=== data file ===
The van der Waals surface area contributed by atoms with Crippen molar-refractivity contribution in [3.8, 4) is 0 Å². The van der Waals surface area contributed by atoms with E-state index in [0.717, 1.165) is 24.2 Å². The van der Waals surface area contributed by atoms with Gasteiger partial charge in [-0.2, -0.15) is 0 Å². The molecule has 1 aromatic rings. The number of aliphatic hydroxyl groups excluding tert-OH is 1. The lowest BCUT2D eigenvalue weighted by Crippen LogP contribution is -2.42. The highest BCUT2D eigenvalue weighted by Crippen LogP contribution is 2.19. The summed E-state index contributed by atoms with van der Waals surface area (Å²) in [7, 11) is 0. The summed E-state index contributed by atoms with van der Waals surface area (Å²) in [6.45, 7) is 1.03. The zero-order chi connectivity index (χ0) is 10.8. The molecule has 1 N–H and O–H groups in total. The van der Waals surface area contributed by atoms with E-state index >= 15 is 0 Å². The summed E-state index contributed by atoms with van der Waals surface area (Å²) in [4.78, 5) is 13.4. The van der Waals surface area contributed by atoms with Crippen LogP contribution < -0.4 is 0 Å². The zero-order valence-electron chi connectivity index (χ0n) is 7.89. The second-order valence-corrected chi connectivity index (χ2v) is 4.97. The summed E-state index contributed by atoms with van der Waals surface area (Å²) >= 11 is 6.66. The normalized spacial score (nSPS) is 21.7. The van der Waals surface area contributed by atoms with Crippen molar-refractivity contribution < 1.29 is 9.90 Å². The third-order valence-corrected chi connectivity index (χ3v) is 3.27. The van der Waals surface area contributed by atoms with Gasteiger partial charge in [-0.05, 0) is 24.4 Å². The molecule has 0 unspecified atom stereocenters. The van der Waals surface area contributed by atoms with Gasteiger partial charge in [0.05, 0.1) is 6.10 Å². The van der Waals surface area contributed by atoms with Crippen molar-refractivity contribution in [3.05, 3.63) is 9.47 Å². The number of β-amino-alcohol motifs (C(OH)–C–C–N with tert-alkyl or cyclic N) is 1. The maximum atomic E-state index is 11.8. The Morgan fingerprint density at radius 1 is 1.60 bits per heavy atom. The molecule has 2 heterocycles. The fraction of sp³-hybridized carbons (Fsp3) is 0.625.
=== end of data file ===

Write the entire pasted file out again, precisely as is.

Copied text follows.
The van der Waals surface area contributed by atoms with Crippen molar-refractivity contribution in [3.8, 4) is 0 Å². The van der Waals surface area contributed by atoms with E-state index in [0.717, 1.165) is 24.2 Å². The van der Waals surface area contributed by atoms with Gasteiger partial charge in [-0.2, -0.15) is 0 Å². The molecule has 1 aromatic rings. The number of aliphatic hydroxyl groups excluding tert-OH is 1. The lowest BCUT2D eigenvalue weighted by Crippen LogP contribution is -2.42. The highest BCUT2D eigenvalue weighted by Crippen LogP contribution is 2.19. The summed E-state index contributed by atoms with van der Waals surface area (Å²) in [7, 11) is 0. The summed E-state index contributed by atoms with van der Waals surface area (Å²) in [6.45, 7) is 1.03. The zero-order chi connectivity index (χ0) is 10.8. The molecule has 1 N–H and O–H groups in total. The van der Waals surface area contributed by atoms with E-state index >= 15 is 0 Å². The summed E-state index contributed by atoms with van der Waals surface area (Å²) in [4.78, 5) is 13.4. The van der Waals surface area contributed by atoms with Crippen LogP contribution < -0.4 is 0 Å². The zero-order valence-electron chi connectivity index (χ0n) is 7.89. The second-order valence-corrected chi connectivity index (χ2v) is 4.97. The summed E-state index contributed by atoms with van der Waals surface area (Å²) >= 11 is 6.66. The normalized spacial score (nSPS) is 21.7. The van der Waals surface area contributed by atoms with Crippen molar-refractivity contribution < 1.29 is 9.90 Å². The third-order valence-corrected chi connectivity index (χ3v) is 3.27. The van der Waals surface area contributed by atoms with Gasteiger partial charge in [-0.05, 0) is 24.4 Å². The molecule has 0 unspecified atom stereocenters. The van der Waals surface area contributed by atoms with Gasteiger partial charge in [0.05, 0.1) is 6.10 Å². The van der Waals surface area contributed by atoms with Crippen molar-refractivity contribution in [3.05, 3.63) is 9.47 Å². The number of β-amino-alcohol motifs (C(OH)–C–C–N with tert-alkyl or cyclic N) is 1. The maximum atomic E-state index is 11.8. The Morgan fingerprint density at radius 1 is 1.60 bits per heavy atom. The molecule has 2 heterocycles. The fraction of sp³-hybridized carbons (Fsp3) is 0.625.